Grant letter and research allocations

04 March 2016

Commenting on the HEFCE grant letter and research funding allocations Dr Wendy Piatt, Director-General of the Russell Group, said:

“Outstanding, internationally-competitive teaching and research requires proper levels of investment. Maintaining the science and research budget in real terms is a positive step from the Government. We also welcome the clear recognition of the importance of the dual funding system for research. We urge the government to ensure this dual support is maintained, for the long-term, when changes to the Research and Funding Councils are made. 

“It is important that the Global Challenges Fund makes the most of excellent UK research so that it can have the most impact on developing nations. We know that Government investment in HEIF results in a six-fold return and it is greater when focused on the most research-intensive universities, so it is encouraging that this fund will be maintained.

“We will examine the details of the proposed review of teaching funding allocation but appreciate the Government’s recognition of properly funding high-cost STEM subjects with the overall budget for these increasing in real terms. However, the benefits of this will soon be eroded if more students take them up leading to cuts per student. These subjects are currently underfunded and our universities already make a loss on some STEM courses. Equally, it is important that STEM teaching capital supports high quality provision, not just growth.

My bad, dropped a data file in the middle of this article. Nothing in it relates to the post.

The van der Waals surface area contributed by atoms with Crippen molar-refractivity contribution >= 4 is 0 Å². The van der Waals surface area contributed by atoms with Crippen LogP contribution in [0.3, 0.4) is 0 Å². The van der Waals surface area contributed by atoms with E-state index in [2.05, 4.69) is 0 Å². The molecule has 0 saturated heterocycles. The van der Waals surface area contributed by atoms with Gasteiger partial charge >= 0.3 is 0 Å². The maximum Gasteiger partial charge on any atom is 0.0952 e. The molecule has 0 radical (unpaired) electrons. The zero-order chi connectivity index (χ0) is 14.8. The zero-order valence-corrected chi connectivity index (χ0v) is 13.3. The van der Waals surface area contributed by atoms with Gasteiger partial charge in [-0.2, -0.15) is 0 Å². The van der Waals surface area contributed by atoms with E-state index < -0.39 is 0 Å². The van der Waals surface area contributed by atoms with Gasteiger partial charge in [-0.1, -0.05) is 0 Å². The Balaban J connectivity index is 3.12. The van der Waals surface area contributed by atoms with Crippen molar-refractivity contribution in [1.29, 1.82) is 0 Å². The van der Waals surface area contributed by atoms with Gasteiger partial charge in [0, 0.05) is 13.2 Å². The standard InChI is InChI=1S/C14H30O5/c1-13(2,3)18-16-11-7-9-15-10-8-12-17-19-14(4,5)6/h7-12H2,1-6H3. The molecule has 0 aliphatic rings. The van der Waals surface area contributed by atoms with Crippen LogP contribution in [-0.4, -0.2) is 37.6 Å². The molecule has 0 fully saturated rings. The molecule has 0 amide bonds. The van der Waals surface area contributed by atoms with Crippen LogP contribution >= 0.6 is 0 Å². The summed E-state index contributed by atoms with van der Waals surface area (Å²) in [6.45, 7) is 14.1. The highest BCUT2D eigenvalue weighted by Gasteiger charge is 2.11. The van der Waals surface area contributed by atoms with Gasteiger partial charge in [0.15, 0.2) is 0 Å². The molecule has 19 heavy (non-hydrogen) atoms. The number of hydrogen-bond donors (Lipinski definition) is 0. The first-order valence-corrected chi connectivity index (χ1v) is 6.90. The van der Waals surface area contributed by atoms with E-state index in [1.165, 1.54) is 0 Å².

“Our universities continue to invest millions of pounds to ensure their doors are wide open to talented students from any background. Real progress has been made and many of our universities have taken a proactive role in supporting new academies, free schools and UTCs, with more than 20 schools already open. However, we need to be persuaded that proposals aimed at improving access actually facilitate this progress.

“While we always seek new ways to improve our teaching we continue to have some concerns about how the TEF can add value and assess teaching fairly and accurately without adding to the regulatory burden. More metrics on contact hours may not be the answer. Many senior lecturers operate an ‘open door’ policy where students can get help and advice outside lectures or tutorials. Metrics may not fully capture this kind of support, yet it is valued by students. Not all university disciplines require the same teaching methods. Some subjects, for example Medicine, require a high number of contact hours, but the same approach simply wouldn’t be appropriate for students in many arts and humanities subjects."

Notes to editors:

  1. The Russell Group’s full response to the HE Green Paper can be found here.
  2. Our response to the Nurse Review is available here.
  3. The 2015 National Student Survey showed:
  • 88% of students are satisfied with the quality of their university course across Russell Group universities, compared with 85% of students at other universities.
  • 89% of students at Russell Group universities are satisfied with the teaching on their course, compared to a sector-wide average of 87%.
  • 90% of students at Russell Group universities found their course intellectually stimulating.

Related case studies